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Happy Thursday, D.C. We could get used to this (but we won’t): The Capital Weather Gang predicts a mostly sunny day with low humidity and temperatures in the 70s. Enjoy it while it lasts.


  • Anxiety, disarray, and tumultuous leadership in the city’s Commission on the Arts and Humanities has the arts community on edge. Mayor Muriel Bowser’s proposed restructure giving give her total authority isn’t helping.

  • Tyrone Hall was acquitted of a misdemeanor crime in local court. But the federally controlled parole commission still sent him back to prison. Advocates calls for reform have intensified.

  • Masako Morishita is suing the restaurantMomo Yakitori and her former partner, Andrew Chiou, alleging she wasn’t paid. She’s seeking nearly $65,000 in unpaid wages, transportation expenses, and groceries.

  • The creative agency No Kings Collective was tapped to create a mural at Nationals Park. It’s slated to be completed by this Saturday, May 18, and features memorable moments from the franchise’s history, including a nod to the 1950s Senators.

  • Fresh off a successful campaign to save go-go music on a Shaw street corner, Ron Moten is promoting a new development project billed to save Anacostia.

  • A Metropolitan Police Department officer was caught on video swatting a phone out of a citizen’s hand, wagging his finger in the man’s face, and then shoving him with two hands. MPD says they’re reviewing incident, which occurred in Anacostia where officers on the Crime Suppression Team said they were investigating an unoccupied vehicle. Four people were arrested.

  • Georgetown University will expel two students caught up in the college admissions bribery scandal.

LOOSE LIPS LINKS, by Mitch Ryals(tips? mryals@washingtoncitypaper.com)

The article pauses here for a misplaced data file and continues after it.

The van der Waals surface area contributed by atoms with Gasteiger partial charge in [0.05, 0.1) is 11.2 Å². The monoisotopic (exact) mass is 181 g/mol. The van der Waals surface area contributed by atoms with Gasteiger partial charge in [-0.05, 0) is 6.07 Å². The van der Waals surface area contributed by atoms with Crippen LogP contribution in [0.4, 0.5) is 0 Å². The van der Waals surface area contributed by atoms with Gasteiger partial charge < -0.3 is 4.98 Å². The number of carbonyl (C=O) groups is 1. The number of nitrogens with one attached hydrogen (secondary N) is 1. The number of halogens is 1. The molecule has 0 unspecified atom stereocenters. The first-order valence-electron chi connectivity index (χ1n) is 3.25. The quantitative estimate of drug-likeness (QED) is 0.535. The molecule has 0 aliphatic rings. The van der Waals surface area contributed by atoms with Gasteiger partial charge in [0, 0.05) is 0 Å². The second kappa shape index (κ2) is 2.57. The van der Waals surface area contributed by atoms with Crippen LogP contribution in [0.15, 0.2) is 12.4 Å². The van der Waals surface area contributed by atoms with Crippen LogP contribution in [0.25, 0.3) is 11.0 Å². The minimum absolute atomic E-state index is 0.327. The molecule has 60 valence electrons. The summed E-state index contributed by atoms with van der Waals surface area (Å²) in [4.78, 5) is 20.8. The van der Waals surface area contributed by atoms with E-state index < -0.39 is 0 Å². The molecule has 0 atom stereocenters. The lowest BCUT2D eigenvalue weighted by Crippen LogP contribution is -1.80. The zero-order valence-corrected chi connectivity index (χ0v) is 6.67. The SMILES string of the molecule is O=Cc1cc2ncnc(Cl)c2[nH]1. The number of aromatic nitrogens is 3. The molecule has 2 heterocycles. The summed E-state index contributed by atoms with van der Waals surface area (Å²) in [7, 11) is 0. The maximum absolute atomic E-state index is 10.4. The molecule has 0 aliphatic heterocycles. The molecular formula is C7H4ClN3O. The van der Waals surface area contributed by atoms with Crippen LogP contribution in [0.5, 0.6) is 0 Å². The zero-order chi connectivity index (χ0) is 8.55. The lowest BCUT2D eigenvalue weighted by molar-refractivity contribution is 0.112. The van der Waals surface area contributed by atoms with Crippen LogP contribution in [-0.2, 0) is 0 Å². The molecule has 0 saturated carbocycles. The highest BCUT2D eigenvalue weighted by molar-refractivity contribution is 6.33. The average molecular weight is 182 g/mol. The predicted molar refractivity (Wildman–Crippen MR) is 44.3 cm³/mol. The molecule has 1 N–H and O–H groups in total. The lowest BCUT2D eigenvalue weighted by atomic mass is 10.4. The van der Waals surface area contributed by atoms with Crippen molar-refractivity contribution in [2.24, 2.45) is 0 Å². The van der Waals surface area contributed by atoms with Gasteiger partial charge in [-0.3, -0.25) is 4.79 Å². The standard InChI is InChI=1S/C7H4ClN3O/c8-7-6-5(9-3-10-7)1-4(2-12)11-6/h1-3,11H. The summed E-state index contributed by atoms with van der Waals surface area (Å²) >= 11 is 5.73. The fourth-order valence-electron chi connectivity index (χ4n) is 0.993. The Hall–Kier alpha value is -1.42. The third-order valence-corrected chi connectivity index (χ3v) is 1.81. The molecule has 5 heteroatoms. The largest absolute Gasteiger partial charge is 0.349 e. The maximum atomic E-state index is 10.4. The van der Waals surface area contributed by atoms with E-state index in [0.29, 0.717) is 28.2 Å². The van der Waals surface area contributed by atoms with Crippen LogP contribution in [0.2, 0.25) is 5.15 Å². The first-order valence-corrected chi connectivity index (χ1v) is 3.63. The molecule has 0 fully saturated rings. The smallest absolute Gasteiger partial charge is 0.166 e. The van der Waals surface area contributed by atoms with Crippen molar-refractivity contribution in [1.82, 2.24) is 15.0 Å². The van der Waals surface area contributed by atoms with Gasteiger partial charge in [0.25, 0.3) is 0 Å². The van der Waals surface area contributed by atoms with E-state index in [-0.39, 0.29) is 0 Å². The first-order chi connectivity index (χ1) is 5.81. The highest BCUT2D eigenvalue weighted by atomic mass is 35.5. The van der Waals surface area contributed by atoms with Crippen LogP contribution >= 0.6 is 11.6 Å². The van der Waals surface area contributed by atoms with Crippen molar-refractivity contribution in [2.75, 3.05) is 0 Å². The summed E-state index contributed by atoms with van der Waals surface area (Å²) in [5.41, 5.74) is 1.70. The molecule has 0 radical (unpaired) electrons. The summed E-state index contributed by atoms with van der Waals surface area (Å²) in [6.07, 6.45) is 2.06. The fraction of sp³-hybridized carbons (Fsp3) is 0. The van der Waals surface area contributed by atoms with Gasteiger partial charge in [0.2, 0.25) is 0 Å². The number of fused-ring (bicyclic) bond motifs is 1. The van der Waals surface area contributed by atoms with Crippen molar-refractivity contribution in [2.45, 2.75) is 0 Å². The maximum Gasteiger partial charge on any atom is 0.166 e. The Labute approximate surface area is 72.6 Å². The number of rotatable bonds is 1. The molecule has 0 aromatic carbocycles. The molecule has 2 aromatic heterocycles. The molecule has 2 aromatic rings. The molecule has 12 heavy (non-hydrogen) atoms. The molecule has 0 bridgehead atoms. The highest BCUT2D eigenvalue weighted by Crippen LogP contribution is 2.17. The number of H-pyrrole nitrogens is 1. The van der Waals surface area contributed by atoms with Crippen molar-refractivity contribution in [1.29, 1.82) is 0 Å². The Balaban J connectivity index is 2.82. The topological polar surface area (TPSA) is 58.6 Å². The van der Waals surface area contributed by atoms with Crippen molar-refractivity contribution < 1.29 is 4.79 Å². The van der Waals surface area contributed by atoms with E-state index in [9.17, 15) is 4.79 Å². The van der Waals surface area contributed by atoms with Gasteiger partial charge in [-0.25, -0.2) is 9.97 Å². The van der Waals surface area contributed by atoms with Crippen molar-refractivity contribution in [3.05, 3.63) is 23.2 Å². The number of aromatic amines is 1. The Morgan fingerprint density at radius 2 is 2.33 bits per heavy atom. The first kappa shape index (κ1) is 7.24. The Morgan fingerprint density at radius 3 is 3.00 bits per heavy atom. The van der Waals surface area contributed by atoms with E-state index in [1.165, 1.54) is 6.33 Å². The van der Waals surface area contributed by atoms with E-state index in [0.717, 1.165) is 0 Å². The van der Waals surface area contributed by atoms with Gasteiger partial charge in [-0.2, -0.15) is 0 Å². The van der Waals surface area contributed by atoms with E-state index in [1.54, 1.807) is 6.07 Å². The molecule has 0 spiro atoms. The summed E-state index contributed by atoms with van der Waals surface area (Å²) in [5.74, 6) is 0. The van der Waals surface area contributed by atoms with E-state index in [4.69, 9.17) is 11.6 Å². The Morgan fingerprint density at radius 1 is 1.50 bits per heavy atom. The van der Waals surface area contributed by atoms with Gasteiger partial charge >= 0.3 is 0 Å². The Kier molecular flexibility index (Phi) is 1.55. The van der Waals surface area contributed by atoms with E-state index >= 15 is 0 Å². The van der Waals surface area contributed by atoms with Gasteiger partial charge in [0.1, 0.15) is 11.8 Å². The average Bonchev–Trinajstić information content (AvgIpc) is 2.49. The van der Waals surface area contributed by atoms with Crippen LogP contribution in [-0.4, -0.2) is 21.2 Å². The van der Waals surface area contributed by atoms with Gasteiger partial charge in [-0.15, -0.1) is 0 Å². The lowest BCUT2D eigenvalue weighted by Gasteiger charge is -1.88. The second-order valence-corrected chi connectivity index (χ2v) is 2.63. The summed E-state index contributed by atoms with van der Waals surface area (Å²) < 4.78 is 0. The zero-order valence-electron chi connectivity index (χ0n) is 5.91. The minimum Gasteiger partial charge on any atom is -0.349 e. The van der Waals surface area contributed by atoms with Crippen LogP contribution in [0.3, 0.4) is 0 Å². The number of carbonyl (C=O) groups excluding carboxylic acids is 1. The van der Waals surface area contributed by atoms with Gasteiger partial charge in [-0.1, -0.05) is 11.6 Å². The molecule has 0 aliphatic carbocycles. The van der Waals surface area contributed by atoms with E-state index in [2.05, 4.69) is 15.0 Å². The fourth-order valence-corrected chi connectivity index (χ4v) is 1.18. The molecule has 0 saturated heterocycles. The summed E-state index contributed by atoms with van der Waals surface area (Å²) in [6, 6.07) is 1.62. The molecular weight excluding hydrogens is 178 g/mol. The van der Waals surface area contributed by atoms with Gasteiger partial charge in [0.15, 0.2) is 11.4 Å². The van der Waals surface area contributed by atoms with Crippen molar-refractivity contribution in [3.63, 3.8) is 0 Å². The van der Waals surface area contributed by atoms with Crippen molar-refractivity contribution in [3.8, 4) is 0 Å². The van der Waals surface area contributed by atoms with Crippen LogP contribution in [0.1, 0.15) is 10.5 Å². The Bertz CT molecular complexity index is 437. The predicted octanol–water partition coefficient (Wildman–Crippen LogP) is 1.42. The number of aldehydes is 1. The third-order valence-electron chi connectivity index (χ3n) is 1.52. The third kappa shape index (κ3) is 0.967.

• Councilmember Brandon Todd reprimanded for violating campaign laws. [DCist, BEGA]

  • City regulators want exclude college sports from D.C.’s new legalized sports gambling. [WAMU]

  • Metro officers are not issuing tickets for fare evasion until confusion with the language in a new law that decriminalized the violation. [Post]

YOUNG & HUNGRY LINKS, by Laura Hayes (tips? lhayes@washingtoncitypaper.com)

  • How D.C. restaurants hook regular diners in a city that’s thirsty for what’s new. [WCP]

  • There will be dueling pop-up dinner parties this summer thanks to newcomer Dîner en Noir. [WCP]

  • Kaz Sushi Bistro still shines after 20 years according to critic Tom Sietsema. [Post]

  • Fancy hotel rooftop bar alert. [Eater]

ARTS LINKS, by Matt Cohen (tips? mcohen@washingtoncitypaper.com)

  • Ted Leonsis wants to reunite Fugazi. Ian MacKaye is… unfazed. [WTOP]

  • But maybe Ted can book Priests at Capitol One Arena and give all the proceeds to charity? Hey Ted, if you’re reading this, do that. [Twitter]

  • Sirius Company is taking go-go into new places in the District. [Post]

  • Giant bugs have invaded Smithsonian gardens. [DCist]

HOUSING COMPLEX LINKS, by Morgan Baskin (tips? mbaskin@washingtoncitypaper.com)

Housing Complex is away from her desk and will return next week.

SPORTS LINKS, by Kelyn Soong (tips? ksoong@washingtoncitypaper.com)

  • Local artists Peter Chang and Brandon Hillof No Kings Collective are behind the latest artwork at Nats Park, a large mural that celebrates the history of the franchise. [WCP]

  • By day, MPD Officer Tiara Brown is affectionately known to residents as “Officer Friendly.” The rest of the time, she is “The Dark Menace,” a professional boxer boasting a record of 7-0 with five wins via knockout. [WCP]

  • Mystics forward Aerial Powers is expected to be out two to four weeks with left gluteal injury. The team’s first regular season game will be on May 25 in an away contest against the Connecticut Sun. [WNBA.com]

  • Sen. Kyrsten Sinema added to her long list of athletic achievements by breaking former Sen. Kelly Ayotte’s 2012 record for fastest woman in Congress in Wednesday’s three-mile Capital Challenge race in Anacostia Park. [Roll Call]

HAPPENING TODAY, by Kayla Randall (tips? krandall@washingtoncitypaper.com)

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